Wednesday, December 06, 2006
Special late note: Be on the lookout for auroras tonight! Spaceweather.com is putting the odds of seeing auroras in the mid-latitudes at 40% tonight, which is about as high as it ever gets for those of us who live in the south.
I have several beautiful beech trees at the cabin in my front forest. I don't have a yard, so the forest grows right up to the front door. The trees are striking, at least in part because of their smooth, light gray bark in the forest of mostly dark-barked oak and hickory trees. These are the trees that people can't resist cutting their initials into, and in fact, the first owner of my cabin did that on one of them. The trees are also striking because their branches often curve and appear at unusual angles. This is also a difference from the straight-limbed oaks. People who have yards don't like them, as they perceive them as "dirty" trees that easily drop their branches and twigs. In a forest, that's not an issue, so I get to enjoy their beauty without worrying about the work of them (not that I would let that bother me anyway).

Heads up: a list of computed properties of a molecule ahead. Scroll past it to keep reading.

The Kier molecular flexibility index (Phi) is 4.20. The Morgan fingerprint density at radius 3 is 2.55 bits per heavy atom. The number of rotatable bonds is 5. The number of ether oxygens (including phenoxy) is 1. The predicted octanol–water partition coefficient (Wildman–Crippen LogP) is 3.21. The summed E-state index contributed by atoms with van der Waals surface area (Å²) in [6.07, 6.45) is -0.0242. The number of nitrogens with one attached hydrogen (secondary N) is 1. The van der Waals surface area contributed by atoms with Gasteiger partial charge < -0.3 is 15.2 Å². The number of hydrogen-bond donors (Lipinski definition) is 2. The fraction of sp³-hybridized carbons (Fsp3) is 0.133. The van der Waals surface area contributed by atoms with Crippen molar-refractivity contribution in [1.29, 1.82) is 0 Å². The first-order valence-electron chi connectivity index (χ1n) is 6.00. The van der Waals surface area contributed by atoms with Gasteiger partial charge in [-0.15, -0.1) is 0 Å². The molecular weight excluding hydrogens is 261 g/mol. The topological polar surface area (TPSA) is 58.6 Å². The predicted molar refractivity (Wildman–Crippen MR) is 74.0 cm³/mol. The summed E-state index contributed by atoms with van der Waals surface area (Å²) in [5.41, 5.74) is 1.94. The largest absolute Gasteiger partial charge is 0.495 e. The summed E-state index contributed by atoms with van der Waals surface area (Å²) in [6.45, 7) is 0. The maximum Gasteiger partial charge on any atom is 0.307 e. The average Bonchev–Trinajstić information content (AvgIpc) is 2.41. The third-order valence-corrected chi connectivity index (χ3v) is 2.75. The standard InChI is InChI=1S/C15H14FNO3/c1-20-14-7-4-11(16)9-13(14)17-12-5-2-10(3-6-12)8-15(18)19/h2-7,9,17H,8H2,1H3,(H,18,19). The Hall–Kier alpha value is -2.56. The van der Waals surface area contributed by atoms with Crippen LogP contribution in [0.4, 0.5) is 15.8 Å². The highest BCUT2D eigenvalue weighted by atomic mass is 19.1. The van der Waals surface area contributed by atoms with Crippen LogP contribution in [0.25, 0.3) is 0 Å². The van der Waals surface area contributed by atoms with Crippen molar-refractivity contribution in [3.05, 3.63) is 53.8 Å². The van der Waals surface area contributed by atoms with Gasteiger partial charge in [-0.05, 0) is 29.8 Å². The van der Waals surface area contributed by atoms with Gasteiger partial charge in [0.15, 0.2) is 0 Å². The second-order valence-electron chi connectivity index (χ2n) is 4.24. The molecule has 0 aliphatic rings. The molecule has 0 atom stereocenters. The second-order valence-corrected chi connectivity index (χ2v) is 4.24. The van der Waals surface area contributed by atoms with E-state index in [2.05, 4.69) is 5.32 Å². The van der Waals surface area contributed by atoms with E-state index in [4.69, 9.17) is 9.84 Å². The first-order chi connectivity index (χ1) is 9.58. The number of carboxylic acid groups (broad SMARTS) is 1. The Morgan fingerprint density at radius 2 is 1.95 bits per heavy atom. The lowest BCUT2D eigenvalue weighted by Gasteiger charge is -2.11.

The photo today shows the nut casings from a beech tree. Unfortunately, I've never tasted the beech nut itself. Squirrels and other critters always get to them first, at least in part because they don't wait until the nuts are ready to drop before they eat them. Now that the leaves are down, I'm able to see the remains of nut casings all around me.
It is starting to feel more wintry here now, though the cold weather is still so new, after the warmth of this past November, that it somehow doesn't feel settled in yet. This morning's temperature showed 18 degrees, and the forecast is for light snow tomorrow. The raccoons have taken to hibernating. I know this as I was visited every night by 2-3 of them raiding the outside cats' food dish. The raccoons were dextrous enough to reach up inside the dish to clean out every single bit of cat food, and now those few bits that the cats can't reach remain until the next morning.